Eat 12 Grapes At Midnight

This is the most common tradition and it is so tasty. You have to eat 12 grapes at midnight to bring a year of good luck. Be careful though. If you have a particularly sour grape it means that month will be a rough one. A fun way to do it is to put the grapes on your champagne flute, down the champagne and eat the grapes.

Wear White

Start the year on a good note. Do no wear black when celebrating New Year’s because that will usher in a year of bad luck and we want to make sure we leave that in 2020. Wearing white is a good way to get the kind of luck you want out of 2021. Forget the little black dress. Try a nice white jumpsuit to start the year.

Clean Your House

Now, we all know that you do a wonderful job of keeping a sparkling clean house every day of the year. That is just how mom raised you. However, give it an extra scrub to make sure you start on the best possible foot. They do say that the dirtier and more cluttered your space the more cluttered your life is. What could it hurt?

Throw A Bucket Of Water Out Of The Window (Or Door)

All of that bad energy from the year is still in the house. There are so many ways to get rid of it but one of the best ways is to fill a bucket with water and throw it out the window (or door). The water has the power to get that bad energy and release it from your home.

Walk Around The Block With Your Suitcase

We haven’t been able to go anywhere in 2020 because of the virus and all of the lockdowns. Try this one again and maybe there will be some travel in 2021. Take a suitcase and walk it around the block. Or you can walk around the house or apartment. That should set you up for a little bit of travel next year.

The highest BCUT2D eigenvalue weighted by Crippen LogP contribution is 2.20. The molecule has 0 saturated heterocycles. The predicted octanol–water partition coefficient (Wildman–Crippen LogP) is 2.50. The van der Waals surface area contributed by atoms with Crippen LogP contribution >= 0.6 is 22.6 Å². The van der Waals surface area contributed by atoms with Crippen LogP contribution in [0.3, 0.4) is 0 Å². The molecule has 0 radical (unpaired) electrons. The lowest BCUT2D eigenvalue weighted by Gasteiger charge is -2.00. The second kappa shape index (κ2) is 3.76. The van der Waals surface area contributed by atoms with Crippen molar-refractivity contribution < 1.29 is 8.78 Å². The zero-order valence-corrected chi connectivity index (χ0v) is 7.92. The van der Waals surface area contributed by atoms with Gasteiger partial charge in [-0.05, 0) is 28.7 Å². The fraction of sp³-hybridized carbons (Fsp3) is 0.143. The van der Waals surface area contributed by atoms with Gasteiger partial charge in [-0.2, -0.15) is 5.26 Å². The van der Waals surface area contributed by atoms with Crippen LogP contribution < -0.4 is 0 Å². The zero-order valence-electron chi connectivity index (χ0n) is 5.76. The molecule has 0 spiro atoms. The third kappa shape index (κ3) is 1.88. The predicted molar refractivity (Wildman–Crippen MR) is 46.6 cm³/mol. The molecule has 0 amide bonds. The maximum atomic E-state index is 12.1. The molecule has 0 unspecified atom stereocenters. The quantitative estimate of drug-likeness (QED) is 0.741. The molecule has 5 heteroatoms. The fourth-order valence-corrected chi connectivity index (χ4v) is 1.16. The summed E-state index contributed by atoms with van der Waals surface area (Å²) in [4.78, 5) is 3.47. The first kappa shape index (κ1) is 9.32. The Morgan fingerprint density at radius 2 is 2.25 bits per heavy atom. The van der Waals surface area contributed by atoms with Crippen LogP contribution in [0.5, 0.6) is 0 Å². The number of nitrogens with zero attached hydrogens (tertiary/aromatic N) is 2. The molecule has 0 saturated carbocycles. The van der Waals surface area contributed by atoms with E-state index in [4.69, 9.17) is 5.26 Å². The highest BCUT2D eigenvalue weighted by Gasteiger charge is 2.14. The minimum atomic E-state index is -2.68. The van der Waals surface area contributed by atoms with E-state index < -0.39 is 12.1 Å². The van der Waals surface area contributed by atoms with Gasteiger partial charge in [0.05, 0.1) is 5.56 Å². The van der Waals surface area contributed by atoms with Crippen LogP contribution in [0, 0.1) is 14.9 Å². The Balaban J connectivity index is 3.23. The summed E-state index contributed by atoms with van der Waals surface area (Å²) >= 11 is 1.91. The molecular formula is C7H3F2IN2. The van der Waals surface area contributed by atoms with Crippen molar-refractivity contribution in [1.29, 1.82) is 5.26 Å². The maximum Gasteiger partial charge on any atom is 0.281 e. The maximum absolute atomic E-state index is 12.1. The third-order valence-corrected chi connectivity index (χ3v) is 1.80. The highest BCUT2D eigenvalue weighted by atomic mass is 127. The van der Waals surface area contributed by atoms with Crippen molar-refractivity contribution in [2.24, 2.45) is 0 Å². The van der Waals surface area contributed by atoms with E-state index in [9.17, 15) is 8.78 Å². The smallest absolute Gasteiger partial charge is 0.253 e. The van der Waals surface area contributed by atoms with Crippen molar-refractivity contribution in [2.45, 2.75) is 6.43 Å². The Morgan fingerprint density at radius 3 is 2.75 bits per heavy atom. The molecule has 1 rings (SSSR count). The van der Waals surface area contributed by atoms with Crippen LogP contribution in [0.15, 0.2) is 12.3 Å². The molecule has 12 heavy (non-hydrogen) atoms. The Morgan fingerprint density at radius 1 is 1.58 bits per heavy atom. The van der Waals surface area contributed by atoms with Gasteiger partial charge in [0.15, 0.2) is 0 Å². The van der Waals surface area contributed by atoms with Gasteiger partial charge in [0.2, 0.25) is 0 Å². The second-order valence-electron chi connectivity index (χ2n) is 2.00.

Good luck and Happy New Year!

READ: New York Times Square New Years Eve Celebration Canceled

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Alaina Castillo’s New TikTok Video Is Empowering People To Embrace Their Latinidad

Culture

Alaina Castillo’s New TikTok Video Is Empowering People To Embrace Their Latinidad

Not everyone has the privilege of growing up surrounded by their cultura, with parents there to pass on knowledge of traditions and customs from home. That, combined with heavily opinionated internet trolls, has led to many people struggling to feel confident in their identity. In a digital world that tries to force us all to fit into boxes, what does “Latino enough” mean and how do you know if you’re there?

Recently, we asked our Instagram community “what does being Latino mean to you?” and although some responses had details in common, for the most part they were as unique as every member of the community itself. There is no one definition of Latinidad, and therefore there is no way to measure what exactly makes someone “Latino enough.”

We got the chance to talk to Alaina Castillo, musical artist and TikTok Queen, about how she identifies with Latinidad and what this TikTok video means to her.

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Checklists don’t define you so don’t ever let anyone tell you you’re not enough! 😤@alainacastillo #AreYouLatinoEnough #FamiliaLatina #hhm #orgullo

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What does being Latina mean to you? – mitú

“It means that I have something to identify with and be proud of because of my family members, my culture, and the things that I participate in as a Latina.” – A.C.

Side note, this was a personal reminder that we represent the community wherever we occupy space, whether we realize it or not. We are all participating in things as members of the community.

What’s something that, as a Latina, you are proud of? – mitú